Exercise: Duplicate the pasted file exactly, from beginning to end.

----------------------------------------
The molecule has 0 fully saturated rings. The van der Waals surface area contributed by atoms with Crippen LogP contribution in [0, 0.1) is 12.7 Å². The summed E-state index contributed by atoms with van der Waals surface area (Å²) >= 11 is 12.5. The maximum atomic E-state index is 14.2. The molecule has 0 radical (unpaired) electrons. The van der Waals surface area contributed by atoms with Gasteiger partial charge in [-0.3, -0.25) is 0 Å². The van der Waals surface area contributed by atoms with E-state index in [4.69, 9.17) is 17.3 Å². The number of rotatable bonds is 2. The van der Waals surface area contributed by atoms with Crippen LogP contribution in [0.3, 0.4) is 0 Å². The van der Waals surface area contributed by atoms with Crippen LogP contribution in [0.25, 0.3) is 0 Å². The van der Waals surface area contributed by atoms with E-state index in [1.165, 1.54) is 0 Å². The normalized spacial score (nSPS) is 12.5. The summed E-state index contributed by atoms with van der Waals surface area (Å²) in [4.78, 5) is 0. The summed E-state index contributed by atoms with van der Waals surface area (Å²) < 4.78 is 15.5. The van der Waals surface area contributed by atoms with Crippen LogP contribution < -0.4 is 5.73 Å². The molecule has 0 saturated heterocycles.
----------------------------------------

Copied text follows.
The molecule has 0 fully saturated rings. The van der Waals surface area contributed by atoms with Crippen LogP contribution in [0, 0.1) is 12.7 Å². The summed E-state index contributed by atoms with van der Waals surface area (Å²) >= 11 is 12.5. The maximum atomic E-state index is 14.2. The molecule has 0 radical (unpaired) electrons. The van der Waals surface area contributed by atoms with Gasteiger partial charge in [-0.3, -0.25) is 0 Å². The van der Waals surface area contributed by atoms with E-state index in [4.69, 9.17) is 17.3 Å². The number of rotatable bonds is 2. The van der Waals surface area contributed by atoms with Crippen LogP contribution in [0.3, 0.4) is 0 Å². The van der Waals surface area contributed by atoms with Crippen LogP contribution in [0.25, 0.3) is 0 Å². The van der Waals surface area contributed by atoms with E-state index in [1.165, 1.54) is 0 Å². The normalized spacial score (nSPS) is 12.5. The summed E-state index contributed by atoms with van der Waals surface area (Å²) in [4.78, 5) is 0. The summed E-state index contributed by atoms with van der Waals surface area (Å²) < 4.78 is 15.5. The van der Waals surface area contributed by atoms with Crippen LogP contribution < -0.4 is 5.73 Å². The molecule has 0 saturated heterocycles.